Sunday, November 8, 2009

It's disheartening to realize that these sentiments are out there, pt. 2

And then there's the following racist email below that I've excerpted for your entertainment. (If you want the whole text, just run an Internet search on "I have been wondering about why Whites are racists, and no other race" and you'll find all kinds of wonderful links.):


"WHITE" Pride"

This is great. I have been wondering about why Whites are racists, and no other race is...

Proud to be White. Michael Richards makes his point...


When I got this forward-forward-forward, I replied to all with:

I disagree completely with the substance and tenor of this email because it ignores the full and complex historical context within which people of color in the U.S. have had to differentiate themselves from the dominant white culture in order merely to survive. If slavery, Jim Crow, racism, segregation, ghettoization, real estate restrictions, inadequate education, lynching, unequal employment opportunities, internment, etc., had not been ingrained within or at least facilitated by the white-dominated legal and social structures of this country in the first place, peoples of color would not have had to organize and identify themselves in quite the ways that they have had to. For starters, see:

Jim Crow
Japanese American internment during WWII
Racial restrictive real estate covenants
Trail of Tears
Anti-Chinese laws
Anti-"Hindu" riots
Migrant farmworker struggles for equal rights
Segregated military units
Suffrage movement

Rights, being a social construct, are potentially infinitely inclusive. Therefore, there is no necessary inverse relationship when extending equal rights to groups of citizens formerly denied these rights: the increase of rights for one group does not, by definition, mean the decrease of rights for other groups. Granting women the right to vote with the 19th Amendment in 1920 did not disenfranchise white and non-white men, it merely increased the overall number of voters in this country. Brown v. Board of Education in 1954 did not take away the rights of white children to an education, it granted to peoples of color the right to an education equal to the white majority. The Civil Rights Act of 1964 did not take employment, housing, and education rights away from white men, it guaranteed equal employment, housing, and education rights to women and peoples of color.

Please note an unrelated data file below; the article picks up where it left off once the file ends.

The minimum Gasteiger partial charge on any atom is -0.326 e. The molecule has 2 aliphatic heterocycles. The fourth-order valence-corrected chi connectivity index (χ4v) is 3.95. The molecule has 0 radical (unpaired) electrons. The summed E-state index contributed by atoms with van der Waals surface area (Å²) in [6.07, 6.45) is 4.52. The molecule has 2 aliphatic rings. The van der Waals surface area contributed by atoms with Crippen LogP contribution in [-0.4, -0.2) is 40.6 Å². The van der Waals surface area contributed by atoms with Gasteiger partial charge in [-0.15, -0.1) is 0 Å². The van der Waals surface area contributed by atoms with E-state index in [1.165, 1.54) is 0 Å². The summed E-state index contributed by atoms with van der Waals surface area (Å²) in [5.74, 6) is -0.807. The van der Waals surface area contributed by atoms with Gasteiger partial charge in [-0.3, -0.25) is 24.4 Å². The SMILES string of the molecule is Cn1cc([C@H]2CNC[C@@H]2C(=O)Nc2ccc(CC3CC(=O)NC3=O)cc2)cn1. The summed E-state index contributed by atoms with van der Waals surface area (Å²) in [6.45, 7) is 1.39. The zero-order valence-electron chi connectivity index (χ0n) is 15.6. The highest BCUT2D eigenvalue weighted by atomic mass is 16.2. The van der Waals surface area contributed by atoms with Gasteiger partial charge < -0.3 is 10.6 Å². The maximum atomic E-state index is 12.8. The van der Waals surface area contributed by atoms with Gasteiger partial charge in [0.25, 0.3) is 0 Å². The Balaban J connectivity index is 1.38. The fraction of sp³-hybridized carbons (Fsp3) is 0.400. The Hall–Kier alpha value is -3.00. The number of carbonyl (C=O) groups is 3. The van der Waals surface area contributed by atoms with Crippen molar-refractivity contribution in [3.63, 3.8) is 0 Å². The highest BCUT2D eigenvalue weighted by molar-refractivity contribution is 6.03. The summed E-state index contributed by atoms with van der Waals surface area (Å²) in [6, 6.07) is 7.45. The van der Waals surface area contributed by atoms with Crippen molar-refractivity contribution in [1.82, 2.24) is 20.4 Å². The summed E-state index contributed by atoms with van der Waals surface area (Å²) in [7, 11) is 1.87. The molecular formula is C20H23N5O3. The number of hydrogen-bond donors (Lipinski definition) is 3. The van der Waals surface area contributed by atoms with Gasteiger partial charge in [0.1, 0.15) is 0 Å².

I would argue that more rights are abridged in more egregious ways by the following factors: first, the FCC's media ownership rules that allow monopolization of local and regional public airwaves by for-profit corporations; second, the so-called PATRIOT Act enacted in 2001 by the Bush II administration that suspends fundamental constitutional rights such as habeas corpus and due process; third, undermining the effectiveness of labor unions, initiated by Reagan when he broke the Air Traffic Controllers strike in 1981; fourth, the de facto granting of "personhood" and, therefore, constitutional rights to corporations in the 19th century. I could go on. These are much more subtle, yet much more pervasive, erosional factors on our basic American constitutional rights than ever would be the case in helping ensure that my African American next-door neighbor's children would be able to dream of becoming a lawyer or businessperson or to own their own home in whatever neighborhood they wanted when they grew up, just like my children would be able to dream.

Like George Carlin said, there's no reason to be "proud" for something one doesn't have any power over -- such as the color of one's skin or the location of one's birth. One can be HAPPY to be white, to be American, etc., but PRIDE should be reserved for something one has accomplished, achieved, attained, etc.

I can sort-of, vaguely, understand the type of fear and frustration that would motivate a person to write such an email as below, but I believe strongly that if anyone would take the time to step back, think rationally, educate themselves, and admit to the less-than-rosey history of race relations in this country that the borderline white supremacist tone of the email would be more than apparent.


Whitey Cracker,


p.s., Here's an interesting commentary on this same email.


1 comment:

  1. Here's an interesting segment on Talk of the Nation about the relevance of Black History Month.